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Perry's Index to the Aesopica

Fables exist in many versions; here is one version in English:


Snow was falling from the sky. Seeking shelter from the storm, a goatherd drove his goats, all covered with white from the thickly falling snow, into a cave. He had thought the cave was empty, but he soon discovered that there were some wild horned goats who had already taken shelter there. The wild goats were far more numerous that his own goats and they were also bigger and stronger. The goatherd therefore tossed the fodder he had brought from the woods to the wild goats, while he let his own goats go hungry. When the weather cleared, he found that his own goats had died, while the wild goats had already gone away and were tramping their way through the untrodden thickets upon the mountains where animals had not yet grazed. The ridiculous goatherd went back home without any goats at all: hoping for a larger flock he did not even profit from the goats that were his to begin with.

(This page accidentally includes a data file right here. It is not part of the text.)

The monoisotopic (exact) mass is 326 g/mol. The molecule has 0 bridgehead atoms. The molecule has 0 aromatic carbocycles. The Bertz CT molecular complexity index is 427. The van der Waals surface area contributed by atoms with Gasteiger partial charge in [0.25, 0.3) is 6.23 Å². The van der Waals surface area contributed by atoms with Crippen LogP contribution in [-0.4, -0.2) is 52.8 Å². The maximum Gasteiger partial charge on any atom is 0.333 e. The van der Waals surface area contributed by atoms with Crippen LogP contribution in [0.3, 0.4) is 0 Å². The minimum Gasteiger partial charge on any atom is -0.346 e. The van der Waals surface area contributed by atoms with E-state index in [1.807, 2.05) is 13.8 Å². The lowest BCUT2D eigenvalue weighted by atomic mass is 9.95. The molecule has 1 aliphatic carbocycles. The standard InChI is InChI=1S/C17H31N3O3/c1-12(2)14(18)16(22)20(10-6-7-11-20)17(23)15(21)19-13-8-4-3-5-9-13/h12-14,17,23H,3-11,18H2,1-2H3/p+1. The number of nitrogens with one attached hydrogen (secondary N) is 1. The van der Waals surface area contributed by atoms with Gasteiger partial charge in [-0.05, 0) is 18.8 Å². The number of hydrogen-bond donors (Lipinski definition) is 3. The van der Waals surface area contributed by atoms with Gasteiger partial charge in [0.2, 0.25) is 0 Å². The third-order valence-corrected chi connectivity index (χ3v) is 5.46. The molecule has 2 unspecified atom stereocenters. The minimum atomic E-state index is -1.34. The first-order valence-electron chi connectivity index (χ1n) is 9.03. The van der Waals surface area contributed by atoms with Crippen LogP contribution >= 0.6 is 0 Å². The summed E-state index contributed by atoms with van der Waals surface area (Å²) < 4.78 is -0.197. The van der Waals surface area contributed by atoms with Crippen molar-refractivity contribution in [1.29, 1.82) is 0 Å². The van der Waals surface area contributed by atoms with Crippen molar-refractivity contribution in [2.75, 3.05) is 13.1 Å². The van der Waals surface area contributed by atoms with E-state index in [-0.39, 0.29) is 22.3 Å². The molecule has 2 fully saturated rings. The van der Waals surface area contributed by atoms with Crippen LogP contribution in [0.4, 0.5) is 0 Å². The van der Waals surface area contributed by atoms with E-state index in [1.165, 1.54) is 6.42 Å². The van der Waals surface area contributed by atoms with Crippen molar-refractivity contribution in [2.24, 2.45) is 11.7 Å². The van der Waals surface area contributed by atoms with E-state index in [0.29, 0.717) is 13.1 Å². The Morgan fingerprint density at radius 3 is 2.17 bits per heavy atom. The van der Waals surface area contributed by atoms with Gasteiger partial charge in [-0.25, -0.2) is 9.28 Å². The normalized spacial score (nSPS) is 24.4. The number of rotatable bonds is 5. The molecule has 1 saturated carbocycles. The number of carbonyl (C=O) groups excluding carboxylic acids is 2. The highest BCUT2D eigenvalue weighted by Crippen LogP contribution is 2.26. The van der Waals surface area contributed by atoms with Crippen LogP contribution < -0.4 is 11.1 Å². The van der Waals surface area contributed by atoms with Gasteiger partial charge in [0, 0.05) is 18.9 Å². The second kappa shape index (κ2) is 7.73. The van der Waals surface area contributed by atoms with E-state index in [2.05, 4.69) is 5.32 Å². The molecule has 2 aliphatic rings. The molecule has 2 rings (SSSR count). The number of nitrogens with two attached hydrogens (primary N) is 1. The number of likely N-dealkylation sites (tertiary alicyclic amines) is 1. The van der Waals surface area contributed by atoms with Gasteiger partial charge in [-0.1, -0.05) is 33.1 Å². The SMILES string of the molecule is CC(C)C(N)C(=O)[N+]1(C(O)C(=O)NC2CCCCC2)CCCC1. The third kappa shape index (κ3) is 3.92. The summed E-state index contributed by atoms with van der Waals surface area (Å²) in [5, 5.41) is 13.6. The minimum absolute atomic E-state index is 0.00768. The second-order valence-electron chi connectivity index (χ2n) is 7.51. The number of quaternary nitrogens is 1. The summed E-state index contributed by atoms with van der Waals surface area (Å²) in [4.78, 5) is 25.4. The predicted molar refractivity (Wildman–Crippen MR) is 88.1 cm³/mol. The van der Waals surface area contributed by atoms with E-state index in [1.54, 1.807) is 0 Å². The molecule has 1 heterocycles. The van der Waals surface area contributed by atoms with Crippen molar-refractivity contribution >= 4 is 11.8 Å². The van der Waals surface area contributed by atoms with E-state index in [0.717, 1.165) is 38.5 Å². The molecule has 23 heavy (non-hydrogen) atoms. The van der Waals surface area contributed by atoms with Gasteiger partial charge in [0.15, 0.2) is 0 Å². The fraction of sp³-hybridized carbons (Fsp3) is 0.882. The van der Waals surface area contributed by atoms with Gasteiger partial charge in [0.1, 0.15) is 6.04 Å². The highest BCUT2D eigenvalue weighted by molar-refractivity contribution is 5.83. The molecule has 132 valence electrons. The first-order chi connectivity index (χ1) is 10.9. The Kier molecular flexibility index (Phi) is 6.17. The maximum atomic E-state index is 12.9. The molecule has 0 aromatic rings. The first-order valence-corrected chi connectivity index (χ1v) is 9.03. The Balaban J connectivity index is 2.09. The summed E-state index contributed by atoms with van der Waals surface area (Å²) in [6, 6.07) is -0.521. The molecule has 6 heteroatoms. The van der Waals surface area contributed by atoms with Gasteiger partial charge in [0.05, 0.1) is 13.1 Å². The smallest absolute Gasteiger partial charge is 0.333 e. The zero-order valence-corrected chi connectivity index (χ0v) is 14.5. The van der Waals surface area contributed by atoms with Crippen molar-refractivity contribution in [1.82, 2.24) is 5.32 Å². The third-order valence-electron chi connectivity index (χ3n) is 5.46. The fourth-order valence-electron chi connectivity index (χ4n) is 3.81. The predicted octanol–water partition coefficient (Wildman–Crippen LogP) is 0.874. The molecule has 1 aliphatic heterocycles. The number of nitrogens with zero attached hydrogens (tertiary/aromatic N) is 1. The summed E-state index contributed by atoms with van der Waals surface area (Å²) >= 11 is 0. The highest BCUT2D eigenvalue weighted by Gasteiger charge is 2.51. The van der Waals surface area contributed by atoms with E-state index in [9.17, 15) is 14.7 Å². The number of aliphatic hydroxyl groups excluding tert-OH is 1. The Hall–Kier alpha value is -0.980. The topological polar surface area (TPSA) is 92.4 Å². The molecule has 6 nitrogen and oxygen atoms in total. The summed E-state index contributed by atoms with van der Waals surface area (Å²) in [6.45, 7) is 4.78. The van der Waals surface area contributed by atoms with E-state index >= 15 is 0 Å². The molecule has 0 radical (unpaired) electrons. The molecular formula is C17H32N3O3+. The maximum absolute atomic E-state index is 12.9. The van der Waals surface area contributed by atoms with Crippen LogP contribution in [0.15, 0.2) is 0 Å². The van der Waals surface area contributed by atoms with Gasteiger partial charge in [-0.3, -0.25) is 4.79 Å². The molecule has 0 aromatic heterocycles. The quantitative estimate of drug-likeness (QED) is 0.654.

Source: Aesop's Fables. A new translation by Laura Gibbs. Oxford University Press (World's Classics): Oxford, 2002.
NOTE: New cover, with new ISBN, published in 2008; contents of book unchanged.

Perry 6: Gibbs (Oxford) 439 [English]
Perry 6: Townsend 58 [English]
Perry 6: Babrius 45 [Greek]
Perry 6: Chambry 17 [Greek]

You can find a compilation of Perry's index to the Aesopica in the gigantic appendix to his edition of Babrius and Phaedrus for the Loeb Classical Library (Harvard University Press: Cambridge, 1965). This book is an absolute must for anyone interested in the Aesopic fable tradition. Invaluable.